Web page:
Abstract Expressions of Time’s Modalities. Thought of the Day 21.0

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According to Gregory Bateson,

What we mean by information — the elementary unit of information — is a difference which makes a difference, and it is able to make a difference because the neural pathways along which it travels and is continually transformed are themselves provided with energy. The pathways are ready to be triggered. We may even say that the question is already implicit in them.

In other words, we always need to know some second order logic, and presuppose a second order of “order” (cybernetics) usually shared within a distinct community, to realize what a certain claim, hypothesis or theory means. In Koichiro Matsuno’s opinion Bateson’s phrase

must be a prototypical example of second-order logic in that the difference appearing both in the subject and predicate can accept quantification. Most statements framed in second-order logic are not decidable. In order to make them decidable or meaningful, some qualifier needs to be used. A popular example of such a qualifier is a subjective observer. However, the point is that the subjective observer is not limited to Alice or Bob in the QBist parlance.

This is what is necessitated in order understand the different viewpoints in logic of mathematicians, physicists and philosophers in the dispute about the existence of time. An essential aspect of David Bohm‘s “implicate order” can be seen in the grammatical formulation of theses such as the law of motion:

While it is legitimate in its own light, the physical law of motion alone framed in eternal time referable in the present tense, whether in classical or quantum mechanics, is not competent enough to address how the now could be experienced. … Measurement differs from the physical law of motion as much as the now in experience differs from the present tense in description. The watershed separating between measurement and the law of motion is in the distinction between the now and the present tense. Measurement is thus subjective and agential in making a punctuation at the moment of now. (Matsuno)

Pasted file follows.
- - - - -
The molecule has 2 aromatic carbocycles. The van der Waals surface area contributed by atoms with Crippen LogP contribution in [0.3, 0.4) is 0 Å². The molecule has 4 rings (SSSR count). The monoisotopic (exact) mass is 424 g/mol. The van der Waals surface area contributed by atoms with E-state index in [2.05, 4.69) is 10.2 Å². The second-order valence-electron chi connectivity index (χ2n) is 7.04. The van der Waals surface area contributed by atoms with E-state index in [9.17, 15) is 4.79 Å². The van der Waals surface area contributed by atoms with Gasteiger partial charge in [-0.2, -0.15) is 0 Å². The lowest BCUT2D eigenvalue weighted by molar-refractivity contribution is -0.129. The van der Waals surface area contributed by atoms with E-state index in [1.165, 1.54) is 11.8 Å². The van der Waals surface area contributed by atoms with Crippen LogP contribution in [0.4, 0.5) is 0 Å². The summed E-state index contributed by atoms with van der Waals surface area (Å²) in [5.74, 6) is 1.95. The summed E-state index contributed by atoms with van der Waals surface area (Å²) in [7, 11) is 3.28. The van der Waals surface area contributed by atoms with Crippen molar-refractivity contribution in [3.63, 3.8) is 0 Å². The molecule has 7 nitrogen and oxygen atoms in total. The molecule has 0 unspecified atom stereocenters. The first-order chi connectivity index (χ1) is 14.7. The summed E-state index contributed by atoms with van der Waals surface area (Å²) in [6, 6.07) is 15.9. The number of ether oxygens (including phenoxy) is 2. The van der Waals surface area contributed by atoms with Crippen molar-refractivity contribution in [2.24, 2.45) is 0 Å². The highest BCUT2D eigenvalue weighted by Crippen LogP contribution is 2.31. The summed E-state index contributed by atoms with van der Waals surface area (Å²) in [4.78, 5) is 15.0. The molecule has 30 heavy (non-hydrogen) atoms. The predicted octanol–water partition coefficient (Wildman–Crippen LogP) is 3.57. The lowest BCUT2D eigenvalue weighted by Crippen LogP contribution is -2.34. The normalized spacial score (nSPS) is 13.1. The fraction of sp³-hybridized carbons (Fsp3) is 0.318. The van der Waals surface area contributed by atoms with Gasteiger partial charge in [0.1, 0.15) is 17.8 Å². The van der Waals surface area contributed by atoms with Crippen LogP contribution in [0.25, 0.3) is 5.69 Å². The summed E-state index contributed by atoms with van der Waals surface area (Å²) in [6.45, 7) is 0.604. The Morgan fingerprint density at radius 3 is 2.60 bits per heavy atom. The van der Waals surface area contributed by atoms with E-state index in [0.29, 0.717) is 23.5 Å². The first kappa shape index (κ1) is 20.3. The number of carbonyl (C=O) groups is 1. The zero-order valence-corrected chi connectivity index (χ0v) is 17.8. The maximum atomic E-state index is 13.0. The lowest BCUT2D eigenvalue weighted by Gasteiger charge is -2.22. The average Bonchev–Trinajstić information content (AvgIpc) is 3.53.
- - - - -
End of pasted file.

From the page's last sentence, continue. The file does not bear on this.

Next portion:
The distinction between experiencing and capturing experience of time in terms of language is made explicit in Heidegger’s Being and Time

… by passing away constantly, time remains as time. To remain means: not to disappear, thus, to presence. Thus time is determined by a kind of Being. How, then, is Being supposed to be determined by time?

Koichiro Matsuno’s comment on this is:

Time passing away is an abstraction from accepting the distinction of the grammatical tenses, while time remaining as time refers to the temporality of the durable now prior to the abstraction of the tenses.

Therefore, when trying to understand the “local logics/phenomenologies” of the individual disciplines (mathematics physics, philosophy, etc., including their fields), one should be aware of the fact that the capabilities of our scientific language are not limitless:

…the now of the present moment is movable and dynamic in updating the present perfect tense in the present progressive tense. That is to say, the now is prior and all of the grammatical tenses including the ubiquitous present tense are the abstract derivatives from the durable now. (Matsuno)